Raw Deal

State lags in helping alleged auto fraud victims clear theIr names

Last summer, Gina Clemente, a single mother with two children, decided to trade in her Ford F-150 for a more family-friendly vehicle. She visited Metro Dodge in Snellville. After hours of negotiating, she left with a 2004 Dodge Durango - and the understanding that Metro Dodge would pay off the outstanding loan on her truck as part of the trade-in deal.

But that never happened.

Clemente says that a week after she traded in the truck, her bank notified her that the truck's monthly payment of $538 was past due. She says she immediately called Metro Dodge and visited the dealership to attempt to fix the misunderstanding. But Metro Dodge didn't return her phone calls and wouldn't meet with her, she says. Eight months later, her loan still hasn't been paid, and the dealership's failure to do so has caused her credit score to plummet from the mid-600 range, considered "good," to the low 500s, considered "poor."

Like Clemente, Zakiya Williams traded in her Nissan Altima for a 2004 Dodge Neon at Metro Dodge. She, too, says she received phone calls from her finance company regarding missed payments on the Altima within weeks of her trade-in. Williams says she tried to contact Metro Dodge repeatedly. Four months later, she received a reply from Metro Dodge General Manager James Jones: "We certainly regret that due to [a] clerical error, the loan was not paid in a timely manner." Williams says she later discovered that her Altima had been sold to a woman who is now in Florida - though the title to the car is still in Williams' name. In an attempt to protect her credit, Williams continues to make payments on a car she doesn't have but technically still owns.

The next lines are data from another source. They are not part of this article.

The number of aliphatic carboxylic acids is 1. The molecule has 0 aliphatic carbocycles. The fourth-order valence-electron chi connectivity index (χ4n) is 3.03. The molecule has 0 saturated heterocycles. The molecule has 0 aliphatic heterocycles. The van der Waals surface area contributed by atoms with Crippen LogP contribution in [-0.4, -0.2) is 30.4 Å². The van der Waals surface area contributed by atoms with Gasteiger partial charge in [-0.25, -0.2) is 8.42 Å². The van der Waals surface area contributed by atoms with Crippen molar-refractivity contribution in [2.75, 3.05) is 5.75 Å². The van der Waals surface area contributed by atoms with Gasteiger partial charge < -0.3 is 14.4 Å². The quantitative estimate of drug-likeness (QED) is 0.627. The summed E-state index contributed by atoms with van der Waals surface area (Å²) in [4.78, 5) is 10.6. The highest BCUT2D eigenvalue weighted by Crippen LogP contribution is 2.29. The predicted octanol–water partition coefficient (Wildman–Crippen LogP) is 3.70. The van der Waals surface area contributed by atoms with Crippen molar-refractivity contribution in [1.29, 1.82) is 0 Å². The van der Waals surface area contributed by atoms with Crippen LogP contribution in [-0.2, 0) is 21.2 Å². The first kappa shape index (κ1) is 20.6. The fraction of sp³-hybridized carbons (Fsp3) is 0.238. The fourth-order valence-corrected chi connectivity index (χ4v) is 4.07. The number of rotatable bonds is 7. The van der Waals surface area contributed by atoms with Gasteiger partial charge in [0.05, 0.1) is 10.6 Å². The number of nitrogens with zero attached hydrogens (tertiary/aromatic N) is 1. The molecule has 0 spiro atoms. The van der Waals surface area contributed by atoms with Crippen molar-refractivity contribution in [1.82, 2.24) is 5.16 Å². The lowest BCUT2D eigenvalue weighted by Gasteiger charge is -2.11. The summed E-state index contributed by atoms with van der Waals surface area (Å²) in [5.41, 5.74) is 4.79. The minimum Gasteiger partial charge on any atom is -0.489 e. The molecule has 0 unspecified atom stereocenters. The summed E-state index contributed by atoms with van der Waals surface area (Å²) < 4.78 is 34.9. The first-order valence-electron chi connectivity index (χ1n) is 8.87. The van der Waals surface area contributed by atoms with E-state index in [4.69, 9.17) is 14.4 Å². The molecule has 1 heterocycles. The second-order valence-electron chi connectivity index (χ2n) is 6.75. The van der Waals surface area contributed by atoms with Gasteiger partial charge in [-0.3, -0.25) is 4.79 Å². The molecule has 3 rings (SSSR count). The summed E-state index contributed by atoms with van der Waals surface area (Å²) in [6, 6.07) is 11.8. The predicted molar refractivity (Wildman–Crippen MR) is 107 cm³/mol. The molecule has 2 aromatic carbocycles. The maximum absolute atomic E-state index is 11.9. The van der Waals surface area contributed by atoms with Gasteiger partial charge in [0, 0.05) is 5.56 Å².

Clemente and Williams are suing Metro Dodge and its owner, Ronald Hill, alleging theft and fraud. The two women's cases aren't anomalies. At least 18 lawsuits and 31 complaints - ranging from county police reports to grievances filed with the state Governor's Office of Consumer Affairs - have been filed against the dealership and its top executives, claiming Metro Dodge failed to pay trade-in loans totaling more than $400,000.

And amid the individual claims, a larger question has surfaced regarding the state's ability to protect consumers in a timely manner.

"Where's our money?" Clemente asks. "We've been told so many lies."

Michael Daniel, attorney for Metro Dodge owner Hill, declined comment on specifics of the allegations, stating, "Mr. Hill has not participated in criminal conduct. Nothing in the evidence shows he has."

Metro Dodge and Hill's alleged misdeeds don't stop with the trade-ins. Metro Dodge owes around $1 million to Gwinnett County in tax liens and sales. Its former finance manager, Jerry Evans, is under indictment in DeKalb County for identity theft. And Hill, who in 1998 won $4.6 million in the Georgia Lottery, operates two other dealerships in Athens - where complaints of unpaid loans have also surfaced. He also owes almost $1 million in liens to Athens-Clarke County. In addition, he faces a separate lawsuit alleging failure to pay back a $150,000 personal loan from two women.

"I would love to see [the Metro Dodge executives] locked up," Clemente says. "They're probably sleeping at night. But a lot of us aren't, because we're worried about our financial situation."